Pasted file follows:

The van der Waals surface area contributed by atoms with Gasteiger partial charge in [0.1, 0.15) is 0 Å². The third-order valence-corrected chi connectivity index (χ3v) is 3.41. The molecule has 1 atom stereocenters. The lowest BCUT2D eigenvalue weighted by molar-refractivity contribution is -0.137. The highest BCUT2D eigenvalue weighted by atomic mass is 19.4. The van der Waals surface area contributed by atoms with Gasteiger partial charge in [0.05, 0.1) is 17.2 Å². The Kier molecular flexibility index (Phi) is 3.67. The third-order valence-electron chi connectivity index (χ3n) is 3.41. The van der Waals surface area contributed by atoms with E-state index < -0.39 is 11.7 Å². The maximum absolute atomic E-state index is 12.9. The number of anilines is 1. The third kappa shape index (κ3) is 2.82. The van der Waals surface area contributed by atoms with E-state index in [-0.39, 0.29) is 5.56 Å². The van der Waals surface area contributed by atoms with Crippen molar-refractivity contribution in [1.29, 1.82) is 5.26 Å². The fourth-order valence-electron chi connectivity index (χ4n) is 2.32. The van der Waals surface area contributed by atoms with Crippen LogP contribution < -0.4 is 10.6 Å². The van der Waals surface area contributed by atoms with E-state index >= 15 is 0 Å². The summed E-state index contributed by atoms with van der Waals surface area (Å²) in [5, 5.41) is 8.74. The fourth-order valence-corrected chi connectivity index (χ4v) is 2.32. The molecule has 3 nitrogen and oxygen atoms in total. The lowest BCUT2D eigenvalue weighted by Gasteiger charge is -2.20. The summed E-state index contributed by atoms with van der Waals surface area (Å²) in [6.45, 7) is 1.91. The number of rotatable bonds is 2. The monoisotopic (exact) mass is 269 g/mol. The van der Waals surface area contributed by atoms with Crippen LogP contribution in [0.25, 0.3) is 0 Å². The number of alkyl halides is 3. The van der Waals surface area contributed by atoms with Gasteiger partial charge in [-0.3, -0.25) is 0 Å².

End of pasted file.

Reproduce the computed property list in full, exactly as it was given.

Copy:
The van der Waals surface area contributed by atoms with Gasteiger partial charge in [0.1, 0.15) is 0 Å². The third-order valence-corrected chi connectivity index (χ3v) is 3.41. The molecule has 1 atom stereocenters. The lowest BCUT2D eigenvalue weighted by molar-refractivity contribution is -0.137. The highest BCUT2D eigenvalue weighted by atomic mass is 19.4. The van der Waals surface area contributed by atoms with Gasteiger partial charge in [0.05, 0.1) is 17.2 Å². The Kier molecular flexibility index (Phi) is 3.67. The third-order valence-electron chi connectivity index (χ3n) is 3.41. The van der Waals surface area contributed by atoms with E-state index < -0.39 is 11.7 Å². The maximum absolute atomic E-state index is 12.9. The number of anilines is 1. The third kappa shape index (κ3) is 2.82. The van der Waals surface area contributed by atoms with E-state index in [-0.39, 0.29) is 5.56 Å². The van der Waals surface area contributed by atoms with Crippen molar-refractivity contribution in [1.29, 1.82) is 5.26 Å². The fourth-order valence-electron chi connectivity index (χ4n) is 2.32. The van der Waals surface area contributed by atoms with Crippen LogP contribution < -0.4 is 10.6 Å². The van der Waals surface area contributed by atoms with E-state index >= 15 is 0 Å². The summed E-state index contributed by atoms with van der Waals surface area (Å²) in [5, 5.41) is 8.74. The fourth-order valence-corrected chi connectivity index (χ4v) is 2.32. The molecule has 3 nitrogen and oxygen atoms in total. The lowest BCUT2D eigenvalue weighted by Gasteiger charge is -2.20. The summed E-state index contributed by atoms with van der Waals surface area (Å²) in [6.45, 7) is 1.91. The number of rotatable bonds is 2. The monoisotopic (exact) mass is 269 g/mol. The van der Waals surface area contributed by atoms with Crippen LogP contribution in [0.25, 0.3) is 0 Å². The number of alkyl halides is 3. The van der Waals surface area contributed by atoms with Gasteiger partial charge in [-0.3, -0.25) is 0 Å².